Thursday, August 20, 2015
Paris Brest Paris............by Computer
In late 2011 a long-time family friend asked me about PBP and expressed interest in giving it a shot. So over the last four years, Dave and I have worked together to get him prepared to take his shot. Dave was a heck of a student, rarely saying no to a ride regardless of the weather. In this part of Wisconsin, early season weather can be daunting to say the least. A February 100km ride where temperatures never got above the low 20s stands out as one example. Over the four years, Dave built his randonneuring resume, completed two Super Randonneur series and qualified for PBP.
While Dave left for PBP, I settled in to enjoy PBP vicariously. I dialed into Dave's SPOT tracker, Twitter, and the official PBP tracking site. During my 1200K rides and other long brevets, I have always used a SPOT tracker myself. But I really never gave much thought to the experience of the people checking in on the other end. Dave's PBP gave me a whole new perspective.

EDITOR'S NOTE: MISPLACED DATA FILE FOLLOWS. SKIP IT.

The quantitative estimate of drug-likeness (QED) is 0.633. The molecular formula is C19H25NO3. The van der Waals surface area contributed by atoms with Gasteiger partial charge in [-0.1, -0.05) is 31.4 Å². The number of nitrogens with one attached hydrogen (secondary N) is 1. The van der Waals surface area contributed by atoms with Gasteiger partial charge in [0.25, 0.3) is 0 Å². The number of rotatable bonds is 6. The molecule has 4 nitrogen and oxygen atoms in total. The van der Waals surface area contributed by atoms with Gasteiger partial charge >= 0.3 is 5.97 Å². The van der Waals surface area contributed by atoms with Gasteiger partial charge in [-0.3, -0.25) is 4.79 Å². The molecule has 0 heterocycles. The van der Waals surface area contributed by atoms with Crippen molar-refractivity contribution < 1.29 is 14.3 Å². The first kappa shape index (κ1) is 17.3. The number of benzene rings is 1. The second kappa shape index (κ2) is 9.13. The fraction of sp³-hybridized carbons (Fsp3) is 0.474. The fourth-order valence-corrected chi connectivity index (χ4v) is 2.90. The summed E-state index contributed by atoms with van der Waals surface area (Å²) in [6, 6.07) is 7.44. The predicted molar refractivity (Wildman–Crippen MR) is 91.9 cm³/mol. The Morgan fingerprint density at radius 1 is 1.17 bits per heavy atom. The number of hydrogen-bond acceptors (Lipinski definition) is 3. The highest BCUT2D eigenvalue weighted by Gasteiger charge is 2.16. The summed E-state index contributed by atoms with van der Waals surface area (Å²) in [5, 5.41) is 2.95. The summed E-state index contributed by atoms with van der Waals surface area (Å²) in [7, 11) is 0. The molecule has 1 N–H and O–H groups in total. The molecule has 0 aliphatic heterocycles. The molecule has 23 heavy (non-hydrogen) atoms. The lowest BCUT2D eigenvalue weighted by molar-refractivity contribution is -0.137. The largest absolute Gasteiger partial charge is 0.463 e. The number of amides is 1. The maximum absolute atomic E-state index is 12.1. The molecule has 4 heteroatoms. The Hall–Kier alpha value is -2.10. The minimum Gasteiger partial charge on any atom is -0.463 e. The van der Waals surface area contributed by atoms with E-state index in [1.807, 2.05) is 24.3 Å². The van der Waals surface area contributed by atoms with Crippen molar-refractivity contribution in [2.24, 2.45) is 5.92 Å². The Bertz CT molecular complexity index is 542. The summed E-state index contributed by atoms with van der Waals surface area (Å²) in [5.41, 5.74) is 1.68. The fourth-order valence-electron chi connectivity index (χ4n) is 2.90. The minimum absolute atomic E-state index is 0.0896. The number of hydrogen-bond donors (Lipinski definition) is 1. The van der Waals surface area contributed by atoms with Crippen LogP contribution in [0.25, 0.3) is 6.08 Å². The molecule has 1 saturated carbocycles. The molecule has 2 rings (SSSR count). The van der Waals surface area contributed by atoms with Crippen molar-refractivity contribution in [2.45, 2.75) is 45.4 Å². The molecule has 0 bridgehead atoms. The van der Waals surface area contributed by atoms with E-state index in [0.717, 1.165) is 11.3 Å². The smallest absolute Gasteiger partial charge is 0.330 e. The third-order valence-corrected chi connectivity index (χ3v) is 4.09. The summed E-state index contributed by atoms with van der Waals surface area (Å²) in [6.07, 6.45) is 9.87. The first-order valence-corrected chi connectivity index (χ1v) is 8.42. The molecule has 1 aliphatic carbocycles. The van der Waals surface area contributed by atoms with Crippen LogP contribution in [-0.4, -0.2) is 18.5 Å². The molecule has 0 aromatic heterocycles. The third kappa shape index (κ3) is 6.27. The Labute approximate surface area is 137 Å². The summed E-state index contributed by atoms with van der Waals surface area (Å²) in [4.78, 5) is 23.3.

During most of PBP, the SPOT and Twitter pages were open on my desktop and I checked in often. On Day 3, when Dave and his riding partner were fighting the cut-off times at controls, I was calculating and recalculating those times and checking distances to see if they'd make it. A couple of times, I thought they were done for. Upon reaching Mortagne very close to the cut-off, Dave's SPOT quit working. After a couple of hours without any movement, I assumed he had called it quits. However, upon waking up, I checked the results page and discovered that somehow they managed to fight through and finish PBP with just over an hour to spare.
My PBP was a ride that I will never forget and can't wait to do again. But sitting at home, staring at a computer screen and stressing over whether a friend would be able to pull it off was actually an interesting way to enjoy the spectacle that is PBP. Living PBP by computer screen was interesting, but I definitely missed the sights and sounds of the real thing.
PBP is one of the greatest spectacles in amateur cycling and I can't wait to try again in 2019.